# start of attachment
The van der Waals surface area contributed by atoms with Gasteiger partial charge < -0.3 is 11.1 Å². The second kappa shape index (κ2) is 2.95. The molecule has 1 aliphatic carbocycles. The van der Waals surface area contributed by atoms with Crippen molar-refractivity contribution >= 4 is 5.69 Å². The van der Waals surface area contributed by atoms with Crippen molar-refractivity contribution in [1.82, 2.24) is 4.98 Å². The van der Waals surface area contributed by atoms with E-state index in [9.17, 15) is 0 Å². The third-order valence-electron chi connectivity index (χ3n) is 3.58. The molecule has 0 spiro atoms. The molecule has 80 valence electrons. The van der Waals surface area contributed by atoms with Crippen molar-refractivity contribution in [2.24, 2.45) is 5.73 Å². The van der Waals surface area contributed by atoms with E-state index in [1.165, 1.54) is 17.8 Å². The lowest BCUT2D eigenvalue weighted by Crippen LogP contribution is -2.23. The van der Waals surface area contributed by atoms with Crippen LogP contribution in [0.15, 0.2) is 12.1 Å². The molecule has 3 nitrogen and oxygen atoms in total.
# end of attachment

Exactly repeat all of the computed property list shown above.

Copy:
The van der Waals surface area contributed by atoms with Gasteiger partial charge < -0.3 is 11.1 Å². The second kappa shape index (κ2) is 2.95. The molecule has 1 aliphatic carbocycles. The van der Waals surface area contributed by atoms with Crippen molar-refractivity contribution >= 4 is 5.69 Å². The van der Waals surface area contributed by atoms with Crippen molar-refractivity contribution in [1.82, 2.24) is 4.98 Å². The van der Waals surface area contributed by atoms with E-state index in [9.17, 15) is 0 Å². The third-order valence-electron chi connectivity index (χ3n) is 3.58. The molecule has 0 spiro atoms. The molecule has 80 valence electrons. The van der Waals surface area contributed by atoms with Crippen molar-refractivity contribution in [2.24, 2.45) is 5.73 Å². The van der Waals surface area contributed by atoms with E-state index in [1.165, 1.54) is 17.8 Å². The lowest BCUT2D eigenvalue weighted by Crippen LogP contribution is -2.23. The van der Waals surface area contributed by atoms with Crippen LogP contribution in [0.15, 0.2) is 12.1 Å². The molecule has 3 nitrogen and oxygen atoms in total.